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Topic Review (Newest First)
06-17-2014 10:04 PM
meatyjeep I have a 99 TJ. I believe it has a 2.5" suspension lift, but I'm not sure. The shocks are shot and I think they were installed wrong. The boot is on the bottom. (It was bought like that) How can I determine how much lift there is and how can I figure out the correct shock size.
12-17-2007 04:49 PM
1BLKJP Excellent thread. I'm moving this to the FAQ section.
12-14-2007 10:36 PM
debruins well i read it all, but i cant remember one thing, but w/e i already ahve four shocks and i dont have moeny for more so yyeeaahhh
12-14-2007 08:57 PM
sgnellett Excellent! I figure if they have the money to do it and are still stooopid enough to try it, let 'em go for it!

12-14-2007 08:54 PM
TeeJay Nice.

I got half way through writing and almost decided that too. I care enough about people not having 5 shocks at each corner though.
12-14-2007 08:42 PM
sgnellett I was just yanking your chain! Someone who shall remain nameless published some damn manifesto about why people hate the Patriots, (as if anybody cares!) and everybody demanded cliffs notes, whining about it being too much to read! I opened it up and knew in about one sentence that I didn't give a damn enough to even pretend to read it!
12-14-2007 08:23 PM
TeeJay I tried to separate it by potential topics. There are a lot of things to consider with shocks. I just wanted something that those who were trying to research could find if they searched. It's not really for discussion.
12-14-2007 08:17 PM
sgnellett Holy Cliffs Notes, Batman! No offense, dude, but;



12-14-2007 07:51 PM
TeeJay
Other things to think about.

Dual Shocks?

If you get frequent heat-induced shock fade and don’t have the budget for reservoir or bypass shock absorbers, you may benefit from running a dual or triple shock setup. However, this doesn’t mean that you just slap another set (or two) of shocks in addition to your existing ones. You should get a set of more lightly valved shock absorbers to replace the ones you have now. The idea here is not the more shock the better, it’s to use the same amount of force, but divide it up between a few pistons.

Upside down?

Unless your shocks are specifically designed to be mounted upside down or designed to be mounted in either direction, please follow the rule stated above for dual shocks. As a rule, dual tube shocks should never be mounted upside down. Some people say that monotube or gas pressurize shocks can be mounted upside down, however in time they will develop and extra inch or more of piston travel that has little to no dampening effect whatsoever. Sometimes a shock must be mounted upside down due to space limitations, or to protect the shock body, if this is the case, make sure you use a shock designed to be mounted upside down. If it’s not, please don’t use that shock.

How can I tell if I need to replace my shocks?

While a leaking shock is an obvious sign of a shock-gone-bad, many shocks wear out without losing any oil. One of the best ways to determine if a shock needs replacement is to perform the jounce test. Simply bounce the front or rear end of your rig by jumping or pushing up and down on it for a few seconds, then let off. If your rig continues to pogo for more than 1 to 1.5 bounces, you may need to replace your shocks.
12-14-2007 07:50 PM
TeeJay
Shock types

Twin-tube shocks

A twin-tube shock is the "entry level" shock absorber if you were to compare all shock absorbers against each other. These are considerably cheaper to manufacture, but offer the least consistent dampening in comparison. Twin-tube shocks are much more likely to fade and aerate (form bubbles within the oil) with aggressive use or even just a washboard road.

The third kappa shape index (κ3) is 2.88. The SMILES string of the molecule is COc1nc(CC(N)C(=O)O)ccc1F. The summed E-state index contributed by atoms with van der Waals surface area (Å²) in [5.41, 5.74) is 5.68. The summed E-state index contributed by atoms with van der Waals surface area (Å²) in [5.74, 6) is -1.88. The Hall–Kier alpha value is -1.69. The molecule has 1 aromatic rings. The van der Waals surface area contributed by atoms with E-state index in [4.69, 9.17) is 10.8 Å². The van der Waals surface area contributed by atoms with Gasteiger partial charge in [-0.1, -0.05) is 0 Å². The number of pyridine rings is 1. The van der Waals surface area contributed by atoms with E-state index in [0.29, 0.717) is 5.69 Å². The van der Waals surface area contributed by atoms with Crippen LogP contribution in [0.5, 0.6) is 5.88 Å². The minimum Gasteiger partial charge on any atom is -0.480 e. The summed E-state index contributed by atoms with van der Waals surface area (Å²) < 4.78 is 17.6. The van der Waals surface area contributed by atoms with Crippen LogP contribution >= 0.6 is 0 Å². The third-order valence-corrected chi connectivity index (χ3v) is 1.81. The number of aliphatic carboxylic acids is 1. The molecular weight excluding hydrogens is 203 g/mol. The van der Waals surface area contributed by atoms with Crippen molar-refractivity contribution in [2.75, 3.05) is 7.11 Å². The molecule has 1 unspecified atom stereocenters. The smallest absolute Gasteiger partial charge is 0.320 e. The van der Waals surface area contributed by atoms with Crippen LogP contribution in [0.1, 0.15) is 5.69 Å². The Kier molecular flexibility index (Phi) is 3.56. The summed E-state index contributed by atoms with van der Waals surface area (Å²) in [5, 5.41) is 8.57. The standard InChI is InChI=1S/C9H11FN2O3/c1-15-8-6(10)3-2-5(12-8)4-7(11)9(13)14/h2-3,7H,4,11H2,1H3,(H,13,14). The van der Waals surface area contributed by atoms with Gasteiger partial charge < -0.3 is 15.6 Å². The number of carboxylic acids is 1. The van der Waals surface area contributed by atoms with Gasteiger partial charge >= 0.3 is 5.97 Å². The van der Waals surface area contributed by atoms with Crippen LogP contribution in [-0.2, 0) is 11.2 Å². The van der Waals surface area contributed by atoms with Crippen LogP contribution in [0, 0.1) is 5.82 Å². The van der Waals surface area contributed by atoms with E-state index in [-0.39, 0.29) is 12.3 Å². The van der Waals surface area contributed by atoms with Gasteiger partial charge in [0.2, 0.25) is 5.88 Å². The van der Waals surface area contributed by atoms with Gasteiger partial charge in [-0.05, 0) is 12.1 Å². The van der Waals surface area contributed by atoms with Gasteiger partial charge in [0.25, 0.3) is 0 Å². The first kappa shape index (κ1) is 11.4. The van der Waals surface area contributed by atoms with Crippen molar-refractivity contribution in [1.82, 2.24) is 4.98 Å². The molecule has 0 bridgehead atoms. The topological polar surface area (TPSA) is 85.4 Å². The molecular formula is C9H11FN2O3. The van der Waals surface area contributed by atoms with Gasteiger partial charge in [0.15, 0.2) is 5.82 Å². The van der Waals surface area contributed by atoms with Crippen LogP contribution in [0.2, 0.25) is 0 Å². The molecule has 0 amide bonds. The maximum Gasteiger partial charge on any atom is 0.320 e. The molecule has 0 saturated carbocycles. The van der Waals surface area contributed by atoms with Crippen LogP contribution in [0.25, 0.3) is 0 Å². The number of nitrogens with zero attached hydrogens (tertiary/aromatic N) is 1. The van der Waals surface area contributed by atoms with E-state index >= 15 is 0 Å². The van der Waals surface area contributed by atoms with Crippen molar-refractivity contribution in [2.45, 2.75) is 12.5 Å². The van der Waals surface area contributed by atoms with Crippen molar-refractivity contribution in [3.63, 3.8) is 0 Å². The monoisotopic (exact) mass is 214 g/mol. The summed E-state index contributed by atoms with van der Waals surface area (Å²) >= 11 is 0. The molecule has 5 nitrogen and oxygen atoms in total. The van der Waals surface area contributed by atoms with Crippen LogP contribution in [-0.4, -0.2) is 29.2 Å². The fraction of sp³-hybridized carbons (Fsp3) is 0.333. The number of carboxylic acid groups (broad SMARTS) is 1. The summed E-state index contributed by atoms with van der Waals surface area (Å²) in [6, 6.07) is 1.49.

Coil-Over Shocks

Coil-over shocks are fairly simple by design. A coil spring is placed over and around the shock body, adding an additional spring rate to the shock absorber. These coils can be placed over just about any type of shock absorber depending upon the manufacturer. Unless you have a specific need for these shocks, or if you plan on using this design as opposed to a leaf or coil spring suspension altogether, don’t bother. A firm gas or hydro shock will cover most of our needs.

Gas / Pressurized Shock Absorbers

The benefit to these is that gas shocks can be valved differently to offer a ride just as smooth as a twin tube shock, while still providing far superior shock-damping consistency than any regular shock on the market. What is the major difference with gas charged shocks though? In theory, they will never aerate, when this happens, the oil within a regular shock absorber gets air bubbles forced into it, forming a frothy, foamy goo. This causes the oil to flow through the valves of the piston at unpredictable rates and decrease the performance of any standard shock. We like gas/nitro shocks because they are smoother and less likely to lose traction holding power when we need it most. Nitro/gas pressurized shock absorbers are built with pressurized nitrogen inside the shock body. The pressure can range anywhere from 80 to 350 or more p.s.i. This keeps the oil from aerating because nitrogen does not mix with the shock oil, and forces the oil molecules to stay packed together much more closely, thereby all but preventing the oil from getting any air bubbles within.



Mono-Tube (Single Wall) Shock Absorbers

It’s not often that one is better than two. These shock absorbers use a single-walled tube to enclose the piston, the oil and (sometimes) the pressurized gas. These shock absorber types are much more precise at dampening than the standard shock absorber because they are made with considerably more precise standards during the manufacturing process. Additionally, in most cases, the single-wall shock absorber is considerably stronger than the twin-tube shock absorber because they typically use a larger diameter piston. Further, the single-wall absorber is more resilient to shock fade because it can divide the shock’s oil from the air space far better than a twin-tube shock. With this type of construction comes the benefit of better heat dissipation as well.

Reservoir Shocks

When a traditional shock gets compressed where does the fluid go too? It becomes tight and provides very poor dampening do to these high pressures. This is where having a reservoir comes in handy. The little tank on the outside is actually just there as a compression space. It gives us the same effect as though we had a shock that was four-six inches longer without the added travel that we can’t fit. Twin tube shocks try to mimic this design by having a piston chamber and an overflow chamber, but they do it without the valving that the little pipe that feeds the reservoir provides. Adjustable reservoir shocks just allow us to change the firmness of this added space for greater ride control by controlling the nitro/gas in this chamber.